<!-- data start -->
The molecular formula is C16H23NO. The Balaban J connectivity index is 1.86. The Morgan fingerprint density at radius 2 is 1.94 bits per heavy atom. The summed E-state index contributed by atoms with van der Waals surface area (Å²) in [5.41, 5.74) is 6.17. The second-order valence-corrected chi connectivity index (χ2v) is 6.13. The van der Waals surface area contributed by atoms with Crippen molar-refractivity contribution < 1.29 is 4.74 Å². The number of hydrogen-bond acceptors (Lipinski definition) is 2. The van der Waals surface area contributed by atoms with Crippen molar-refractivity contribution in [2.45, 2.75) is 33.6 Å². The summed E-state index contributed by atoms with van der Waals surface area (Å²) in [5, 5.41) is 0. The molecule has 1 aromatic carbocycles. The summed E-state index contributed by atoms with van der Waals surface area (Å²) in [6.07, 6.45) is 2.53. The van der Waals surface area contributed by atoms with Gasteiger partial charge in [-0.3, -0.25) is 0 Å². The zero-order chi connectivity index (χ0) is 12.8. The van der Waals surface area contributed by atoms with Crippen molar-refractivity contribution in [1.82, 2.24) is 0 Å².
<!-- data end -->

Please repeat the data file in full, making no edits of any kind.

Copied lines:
The molecular formula is C16H23NO. The Balaban J connectivity index is 1.86. The Morgan fingerprint density at radius 2 is 1.94 bits per heavy atom. The summed E-state index contributed by atoms with van der Waals surface area (Å²) in [5.41, 5.74) is 6.17. The second-order valence-corrected chi connectivity index (χ2v) is 6.13. The van der Waals surface area contributed by atoms with Crippen molar-refractivity contribution < 1.29 is 4.74 Å². The number of hydrogen-bond acceptors (Lipinski definition) is 2. The van der Waals surface area contributed by atoms with Crippen molar-refractivity contribution in [2.45, 2.75) is 33.6 Å². The summed E-state index contributed by atoms with van der Waals surface area (Å²) in [5, 5.41) is 0. The molecule has 1 aromatic carbocycles. The summed E-state index contributed by atoms with van der Waals surface area (Å²) in [6.07, 6.45) is 2.53. The van der Waals surface area contributed by atoms with Gasteiger partial charge in [-0.3, -0.25) is 0 Å². The zero-order chi connectivity index (χ0) is 12.8. The van der Waals surface area contributed by atoms with Crippen molar-refractivity contribution in [1.82, 2.24) is 0 Å².